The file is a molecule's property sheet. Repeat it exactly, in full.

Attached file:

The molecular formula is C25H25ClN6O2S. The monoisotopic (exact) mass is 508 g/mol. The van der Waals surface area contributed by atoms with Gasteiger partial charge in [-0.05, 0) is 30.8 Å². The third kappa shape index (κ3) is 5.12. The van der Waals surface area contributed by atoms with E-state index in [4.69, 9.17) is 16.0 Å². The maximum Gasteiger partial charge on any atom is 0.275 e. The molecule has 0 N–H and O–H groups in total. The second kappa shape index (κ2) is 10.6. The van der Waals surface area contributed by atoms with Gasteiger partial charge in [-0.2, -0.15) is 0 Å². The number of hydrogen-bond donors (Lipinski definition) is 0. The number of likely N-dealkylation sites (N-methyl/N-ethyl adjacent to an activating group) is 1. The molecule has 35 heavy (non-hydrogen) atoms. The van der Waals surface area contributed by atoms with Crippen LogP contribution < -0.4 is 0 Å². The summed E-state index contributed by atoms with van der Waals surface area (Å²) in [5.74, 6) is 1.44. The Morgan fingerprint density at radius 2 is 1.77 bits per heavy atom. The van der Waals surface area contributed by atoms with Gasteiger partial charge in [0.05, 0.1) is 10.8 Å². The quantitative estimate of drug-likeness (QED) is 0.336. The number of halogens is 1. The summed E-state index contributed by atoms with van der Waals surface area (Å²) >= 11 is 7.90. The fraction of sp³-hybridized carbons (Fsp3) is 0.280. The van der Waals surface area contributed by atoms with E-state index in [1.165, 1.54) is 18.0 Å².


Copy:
The molecular formula is C25H25ClN6O2S. The monoisotopic (exact) mass is 508 g/mol. The van der Waals surface area contributed by atoms with Gasteiger partial charge in [-0.05, 0) is 30.8 Å². The third kappa shape index (κ3) is 5.12. The van der Waals surface area contributed by atoms with E-state index in [4.69, 9.17) is 16.0 Å². The maximum Gasteiger partial charge on any atom is 0.275 e. The molecule has 0 N–H and O–H groups in total. The second kappa shape index (κ2) is 10.6. The van der Waals surface area contributed by atoms with Gasteiger partial charge in [-0.2, -0.15) is 0 Å². The number of hydrogen-bond donors (Lipinski definition) is 0. The number of likely N-dealkylation sites (N-methyl/N-ethyl adjacent to an activating group) is 1. The molecule has 35 heavy (non-hydrogen) atoms. The van der Waals surface area contributed by atoms with Crippen LogP contribution < -0.4 is 0 Å². The summed E-state index contributed by atoms with van der Waals surface area (Å²) in [5.74, 6) is 1.44. The Morgan fingerprint density at radius 2 is 1.77 bits per heavy atom. The van der Waals surface area contributed by atoms with Gasteiger partial charge in [0.05, 0.1) is 10.8 Å². The quantitative estimate of drug-likeness (QED) is 0.336. The number of halogens is 1. The summed E-state index contributed by atoms with van der Waals surface area (Å²) >= 11 is 7.90. The fraction of sp³-hybridized carbons (Fsp3) is 0.280. The van der Waals surface area contributed by atoms with E-state index in [1.165, 1.54) is 18.0 Å².